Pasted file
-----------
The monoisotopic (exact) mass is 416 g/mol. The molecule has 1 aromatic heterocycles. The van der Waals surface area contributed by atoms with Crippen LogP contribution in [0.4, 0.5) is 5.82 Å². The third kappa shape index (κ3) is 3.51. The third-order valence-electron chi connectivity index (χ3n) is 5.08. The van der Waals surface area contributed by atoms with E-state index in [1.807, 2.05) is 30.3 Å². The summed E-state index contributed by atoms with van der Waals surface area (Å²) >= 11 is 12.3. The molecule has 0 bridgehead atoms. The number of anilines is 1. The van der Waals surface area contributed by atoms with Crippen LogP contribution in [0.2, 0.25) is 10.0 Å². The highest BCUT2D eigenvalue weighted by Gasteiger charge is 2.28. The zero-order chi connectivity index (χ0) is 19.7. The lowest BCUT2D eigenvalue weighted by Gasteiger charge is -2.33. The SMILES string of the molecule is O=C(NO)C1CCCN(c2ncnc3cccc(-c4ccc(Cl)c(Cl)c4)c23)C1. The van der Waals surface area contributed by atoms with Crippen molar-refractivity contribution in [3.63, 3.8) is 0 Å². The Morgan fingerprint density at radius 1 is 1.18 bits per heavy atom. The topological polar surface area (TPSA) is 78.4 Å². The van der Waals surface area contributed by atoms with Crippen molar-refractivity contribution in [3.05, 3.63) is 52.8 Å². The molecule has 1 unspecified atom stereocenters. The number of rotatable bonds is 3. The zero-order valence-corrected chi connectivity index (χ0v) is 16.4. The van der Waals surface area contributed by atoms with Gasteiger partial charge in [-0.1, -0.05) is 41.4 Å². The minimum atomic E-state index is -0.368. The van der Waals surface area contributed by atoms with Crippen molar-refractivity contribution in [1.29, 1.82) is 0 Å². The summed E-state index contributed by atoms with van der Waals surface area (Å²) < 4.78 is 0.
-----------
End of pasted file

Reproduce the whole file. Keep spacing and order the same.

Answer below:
The monoisotopic (exact) mass is 416 g/mol. The molecule has 1 aromatic heterocycles. The van der Waals surface area contributed by atoms with Crippen LogP contribution in [0.4, 0.5) is 5.82 Å². The third kappa shape index (κ3) is 3.51. The third-order valence-electron chi connectivity index (χ3n) is 5.08. The van der Waals surface area contributed by atoms with E-state index in [1.807, 2.05) is 30.3 Å². The summed E-state index contributed by atoms with van der Waals surface area (Å²) >= 11 is 12.3. The molecule has 0 bridgehead atoms. The number of anilines is 1. The van der Waals surface area contributed by atoms with Crippen LogP contribution in [0.2, 0.25) is 10.0 Å². The highest BCUT2D eigenvalue weighted by Gasteiger charge is 2.28. The zero-order chi connectivity index (χ0) is 19.7. The lowest BCUT2D eigenvalue weighted by Gasteiger charge is -2.33. The SMILES string of the molecule is O=C(NO)C1CCCN(c2ncnc3cccc(-c4ccc(Cl)c(Cl)c4)c23)C1. The van der Waals surface area contributed by atoms with Crippen molar-refractivity contribution in [3.63, 3.8) is 0 Å². The Morgan fingerprint density at radius 1 is 1.18 bits per heavy atom. The topological polar surface area (TPSA) is 78.4 Å². The van der Waals surface area contributed by atoms with Crippen molar-refractivity contribution in [3.05, 3.63) is 52.8 Å². The molecule has 1 unspecified atom stereocenters. The number of rotatable bonds is 3. The zero-order valence-corrected chi connectivity index (χ0v) is 16.4. The van der Waals surface area contributed by atoms with Gasteiger partial charge in [-0.1, -0.05) is 41.4 Å². The minimum atomic E-state index is -0.368. The van der Waals surface area contributed by atoms with Crippen molar-refractivity contribution in [1.29, 1.82) is 0 Å². The summed E-state index contributed by atoms with van der Waals surface area (Å²) < 4.78 is 0.